6 secs, ISO 80, f4.5 manual mode. A night time shot of the coliseum in Rome with light trails of a bus. This time I was without a tripod so I placed the camera on a trash can for stability.

1/1000 s
1/500 s
1/250 s
1/125 s
1/60 s
1/30 s
1/15 s
1/8 s
1/4 s
1/2 s
1 s (some cameras, specially the DSLR´s will have faster and shorter shutter speeds.)
B (for bulb) keeps the shutter open as long as the shutter release is held.
Slow Shutter Speed Shutter speed is considered to be “long” or “slow” when it is slower than 1/60th of a second. (Remember, this is marked as 60 on your camera dial or display.) This numbers comes from the fact that most people can only hold a standard lens (between 35mm and 70mm) steady for 1/60th of a second or less. This is different from the commonly used term “long exposure” which usually refers to shutter speeds of over 1 second.

 0.25 secs, ( ¼) f36, manual mode.

Fast Shutter Speed Fast shutter speeds are generally considered to be those shutter speeds faster than 1/500th of a second. These shutter speeds are used to freeze, or stop, motion for a clear image when shooting fast subjects.

1/1250 sec ISO 200 f/9 These are two blue footed boobies fishing at sunset.


1/500 sec, ISO 500 f/5.3 This is a section of the monument to the miner in southern Ecuador.

Rule of Thumb

A good rule of thumb for knowing the slowest shutter speed you can use with a particular lens, without using a tripod, is to use the number of the lens size. For example, a 300 mm lens can be hand held at shutter speeds of 1/300th of a second and faster. Note that the minimum hand held speed should never be below 1/60th of a second without image stabilization assistance from your camera or lens.

Ice Skating
Jumps – 1/250
Open Spins – 1/350
Tight Spins – 1/500
Softball
Pitched Ball Parallel to Photographer – 1/1000 (1/500 for blur)
Pitched Ball Coming at Photographer – 1/500
Players Catching a Ball – 1/350
Running Players – 1/350 (depending on angle to camera)
Players Preparing to Throw a Ball – 1/350
Baseball
Pitched Ball Parallel to Photographer – 1/1000 (1/500 for blur)
Pitched Ball Coming at Photographer – 1/500
Players Catching a Ball – 1/350
Running Players – 1/500 (depending on angle to camera)
Players Preparing to Throw a Ball – 1/350
Football
Players Running Towards Photographer – 1/250
Players Running Parallel to Photographer – 1/500
Cheerleader Being Tossed – 1/250
Kids Running
Towards the Camera – 1/180
Parallel to the Camera – 1/250
People Jumping
Unassisted – 1/350
Trampoline or with Other Assist – 1/500
Golf
Golf Balls Parallel to Photographer – 1/3200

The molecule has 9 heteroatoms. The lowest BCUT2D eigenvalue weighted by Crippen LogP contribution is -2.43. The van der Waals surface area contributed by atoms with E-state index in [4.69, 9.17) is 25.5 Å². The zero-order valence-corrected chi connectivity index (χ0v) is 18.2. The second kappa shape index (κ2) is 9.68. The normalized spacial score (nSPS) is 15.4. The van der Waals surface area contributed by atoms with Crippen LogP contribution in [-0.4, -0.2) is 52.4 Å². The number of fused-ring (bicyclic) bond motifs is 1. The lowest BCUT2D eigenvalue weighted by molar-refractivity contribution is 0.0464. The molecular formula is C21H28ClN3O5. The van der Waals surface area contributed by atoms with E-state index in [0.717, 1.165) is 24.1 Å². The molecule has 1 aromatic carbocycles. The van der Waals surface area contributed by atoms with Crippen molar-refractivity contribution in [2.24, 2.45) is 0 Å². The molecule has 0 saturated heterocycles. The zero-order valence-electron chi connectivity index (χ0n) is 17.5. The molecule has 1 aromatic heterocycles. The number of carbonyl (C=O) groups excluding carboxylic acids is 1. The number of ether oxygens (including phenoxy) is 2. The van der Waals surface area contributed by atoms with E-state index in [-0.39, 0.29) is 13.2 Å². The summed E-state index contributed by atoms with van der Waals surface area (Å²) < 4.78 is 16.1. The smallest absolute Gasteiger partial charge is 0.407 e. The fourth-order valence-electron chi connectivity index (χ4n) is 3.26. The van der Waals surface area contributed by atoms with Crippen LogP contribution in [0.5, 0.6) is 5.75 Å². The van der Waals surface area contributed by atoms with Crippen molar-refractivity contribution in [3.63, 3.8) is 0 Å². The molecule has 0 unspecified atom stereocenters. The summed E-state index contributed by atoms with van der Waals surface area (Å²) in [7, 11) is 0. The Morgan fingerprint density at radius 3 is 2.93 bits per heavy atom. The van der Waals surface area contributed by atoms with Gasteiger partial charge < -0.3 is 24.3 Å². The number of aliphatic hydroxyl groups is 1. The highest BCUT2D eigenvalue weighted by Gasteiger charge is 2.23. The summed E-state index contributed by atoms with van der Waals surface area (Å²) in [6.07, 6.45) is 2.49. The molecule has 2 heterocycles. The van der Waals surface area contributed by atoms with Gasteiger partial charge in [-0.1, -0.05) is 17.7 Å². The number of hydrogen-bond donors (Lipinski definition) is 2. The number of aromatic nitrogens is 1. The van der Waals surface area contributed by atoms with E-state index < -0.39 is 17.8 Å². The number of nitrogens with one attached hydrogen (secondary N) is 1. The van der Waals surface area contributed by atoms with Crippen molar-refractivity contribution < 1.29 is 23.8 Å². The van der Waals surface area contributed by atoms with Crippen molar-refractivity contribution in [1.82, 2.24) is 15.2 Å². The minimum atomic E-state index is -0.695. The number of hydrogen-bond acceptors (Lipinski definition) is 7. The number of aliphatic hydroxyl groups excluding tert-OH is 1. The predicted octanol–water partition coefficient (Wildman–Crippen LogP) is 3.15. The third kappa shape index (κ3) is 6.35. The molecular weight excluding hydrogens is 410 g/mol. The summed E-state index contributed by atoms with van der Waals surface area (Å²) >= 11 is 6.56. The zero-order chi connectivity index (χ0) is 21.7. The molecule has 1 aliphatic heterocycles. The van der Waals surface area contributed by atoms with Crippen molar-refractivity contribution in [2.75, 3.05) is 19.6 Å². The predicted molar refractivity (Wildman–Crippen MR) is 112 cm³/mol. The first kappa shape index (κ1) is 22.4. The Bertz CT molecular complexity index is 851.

Golf Swing Parallel to Photographer – 1/2500
Water
Waves – 1/350
Splash from Thrown Object – 1/1500
Please remember these are just general guidelines and rules are meant to be broken.
Shutter speed is measured in seconds – or in most cases fractions of seconds. The bigger the denominator the faster the speed (ie 1/1000 is much faster than 1/30).
If you’re using a slow shutter speed (anything slower than 1/60) you will need to either use a tripod or some some type of image stabilization (more and more cameras are coming with this built in).
Motion is not always bad –There are times when motion is good. For example when you’re taking a photo of a waterfall and want to show how fast the water is flowing, or when you’re taking a shot of a racing car and want to give it a feeling of speed, or when you’re taking a shot of a star scape and want to show how the stars move over a longer period of time etc. In all of these instances choosing a longer shutter speed will be the way to go. However in all of these cases you need to use a tripod or you’ll run the risk of ruining the shots by adding camera movement (a different type of blur than motion blur).

 1.25 sec (1/4) f/45 ISO 100 I blurred this shot on purpose, the f/ stop is high to get a slow shutter speed in bright light conditions.

Focal Length and Shutter Speed – another thing to consider when choosing shutter speed is the focal length (the .mm of the zoom) of the lens you’re using. Longer focal lengths will accentuate the amount of camera shake you have and so you’ll need to choose a faster shutter speed (unless you have image stabilization in your lens or camera). The ‘rule’ of thumb to use with focal length in non image stabilized situations) is to choose a shutter speed with a denominator that is larger than the focal length of the lens. For example if you have a lens that is 50mm 1/60th is probably ok but if you have a 200mm lens you’ll probably want to shoot at around 1/250.
Remember that thinking about Shutter Speed in isolation from the other two elements of the Exposure Triangle (aperture and ISO) is not really a good idea. As you change shutter speed you’ll need to change one or both of the other elements to compensate for it.
For example if you speed up your shutter speed one stop (for example from 1/125th to 1/250th) you’re effectively letting half as much light into your camera. To compensate for this you’ll probably need to increase your aperture one stop (for example from f16 to f11). The other alternative would be to choose a faster ISO rating (you might want to move from ISO 100 to ISO 400 for example).